Johan Kegler applies his educational experience to Ocean College. He believes that learning is done best through individual and practical methods and should always include personal development.
In 2008/2009 Johan was a teacher and project leader on a similar project and through this experience he knows the route and the life on the ship. Since then he has not been able to ignore the potential behind such a project, which led him to design Ocean College. He is convinced that the current school system does not adequately prepare students for life and the career world.
Johan connects his understanding of the multifaceted aspects of learning, with his experience as a trainer in rowing. He has studied history, politics, art, and media sciences as well as sport sciences, which he has applied alongside his theoretical education to create Ocean College.
Falco Aust is one of the founders of the Ocean College project. Inspired by Johan, this business lawyer believes in the potential of the project and stands behind it. Since his studies, Falco has become an advocate for a learning experience combining theory and practice. Humans need to personally experience the things they have learned, only then can their personality develop and broaden.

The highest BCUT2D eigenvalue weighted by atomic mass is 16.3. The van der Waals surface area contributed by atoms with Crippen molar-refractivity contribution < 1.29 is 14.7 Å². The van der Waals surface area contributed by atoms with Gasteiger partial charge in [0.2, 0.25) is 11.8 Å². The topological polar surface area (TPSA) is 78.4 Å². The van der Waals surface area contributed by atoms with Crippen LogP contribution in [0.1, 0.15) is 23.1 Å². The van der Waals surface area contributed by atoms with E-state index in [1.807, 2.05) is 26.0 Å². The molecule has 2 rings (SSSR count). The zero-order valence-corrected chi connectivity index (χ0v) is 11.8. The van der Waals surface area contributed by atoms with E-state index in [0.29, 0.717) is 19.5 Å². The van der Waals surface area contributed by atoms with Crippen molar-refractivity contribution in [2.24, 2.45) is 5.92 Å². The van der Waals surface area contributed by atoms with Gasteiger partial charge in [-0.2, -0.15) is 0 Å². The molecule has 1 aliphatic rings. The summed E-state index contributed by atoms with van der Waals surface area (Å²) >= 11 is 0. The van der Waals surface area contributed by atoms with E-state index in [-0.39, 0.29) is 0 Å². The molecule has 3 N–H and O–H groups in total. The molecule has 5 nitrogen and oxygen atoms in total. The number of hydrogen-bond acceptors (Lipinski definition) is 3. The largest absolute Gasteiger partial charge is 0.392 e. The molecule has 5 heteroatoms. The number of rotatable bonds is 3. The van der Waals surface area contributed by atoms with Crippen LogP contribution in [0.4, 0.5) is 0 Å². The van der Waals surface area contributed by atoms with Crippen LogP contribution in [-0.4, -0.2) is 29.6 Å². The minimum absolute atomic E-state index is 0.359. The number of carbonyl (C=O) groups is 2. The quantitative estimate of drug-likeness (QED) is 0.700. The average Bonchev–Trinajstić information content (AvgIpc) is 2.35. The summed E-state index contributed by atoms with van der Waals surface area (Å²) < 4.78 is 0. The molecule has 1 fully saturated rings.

During his career Falco has been a management consultant in a large law firm, and has also worked as an education provider. Alongside his work at Ocean College he is a lecturer at the “Hochschule für Technik und Wirtschaft Berlin” in order to share his experiences in the career world to the students.
Johannes Borchert was a student on a sailing school himself. The trip had a great impact on him and it changed his world-view forever. Johannes can share his experience in Corporate Social Responsibility and Sustainable Supply Chains in the trade project. He also takes care of our website and the planning of all projects during our shore leaves.
Johannes is of the opinion that it should be possible to provide more people with the experience he had through a sailing classroom project. The number of students who finish their schooling and sometimes feel lost and without direction is not to be underestimated. Johannes’ opinion is that this ties in directly with a lack of practical application in the educational environment, as well as a need for a broader world perspective.